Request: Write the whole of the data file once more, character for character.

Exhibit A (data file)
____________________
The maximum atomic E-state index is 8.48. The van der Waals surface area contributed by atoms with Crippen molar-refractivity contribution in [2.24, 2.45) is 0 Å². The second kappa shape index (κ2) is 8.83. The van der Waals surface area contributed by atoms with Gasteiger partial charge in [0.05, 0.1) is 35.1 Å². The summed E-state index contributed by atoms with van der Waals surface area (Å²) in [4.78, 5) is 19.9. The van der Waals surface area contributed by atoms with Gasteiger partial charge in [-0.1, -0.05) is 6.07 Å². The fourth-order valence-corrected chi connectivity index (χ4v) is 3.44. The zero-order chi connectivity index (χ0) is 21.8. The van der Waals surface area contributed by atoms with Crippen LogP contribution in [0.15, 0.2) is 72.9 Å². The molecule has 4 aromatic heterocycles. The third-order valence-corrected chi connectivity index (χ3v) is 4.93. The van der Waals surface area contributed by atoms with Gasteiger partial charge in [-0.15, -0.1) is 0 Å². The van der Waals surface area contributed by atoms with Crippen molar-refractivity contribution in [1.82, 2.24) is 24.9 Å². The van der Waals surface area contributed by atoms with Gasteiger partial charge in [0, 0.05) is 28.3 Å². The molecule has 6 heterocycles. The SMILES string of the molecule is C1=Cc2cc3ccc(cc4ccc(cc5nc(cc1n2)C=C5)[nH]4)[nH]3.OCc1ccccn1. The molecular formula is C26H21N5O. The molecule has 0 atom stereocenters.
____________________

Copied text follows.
The maximum atomic E-state index is 8.48. The van der Waals surface area contributed by atoms with Crippen molar-refractivity contribution in [2.24, 2.45) is 0 Å². The second kappa shape index (κ2) is 8.83. The van der Waals surface area contributed by atoms with Gasteiger partial charge in [0.05, 0.1) is 35.1 Å². The summed E-state index contributed by atoms with van der Waals surface area (Å²) in [4.78, 5) is 19.9. The van der Waals surface area contributed by atoms with Gasteiger partial charge in [-0.1, -0.05) is 6.07 Å². The fourth-order valence-corrected chi connectivity index (χ4v) is 3.44. The zero-order chi connectivity index (χ0) is 21.8. The van der Waals surface area contributed by atoms with Crippen LogP contribution in [0.15, 0.2) is 72.9 Å². The molecule has 4 aromatic heterocycles. The third-order valence-corrected chi connectivity index (χ3v) is 4.93. The van der Waals surface area contributed by atoms with Gasteiger partial charge in [-0.15, -0.1) is 0 Å². The van der Waals surface area contributed by atoms with Crippen molar-refractivity contribution in [1.82, 2.24) is 24.9 Å². The van der Waals surface area contributed by atoms with Gasteiger partial charge in [0, 0.05) is 28.3 Å². The molecule has 6 heterocycles. The SMILES string of the molecule is C1=Cc2cc3ccc(cc4ccc(cc5nc(cc1n2)C=C5)[nH]4)[nH]3.OCc1ccccn1. The molecular formula is C26H21N5O. The molecule has 0 atom stereocenters.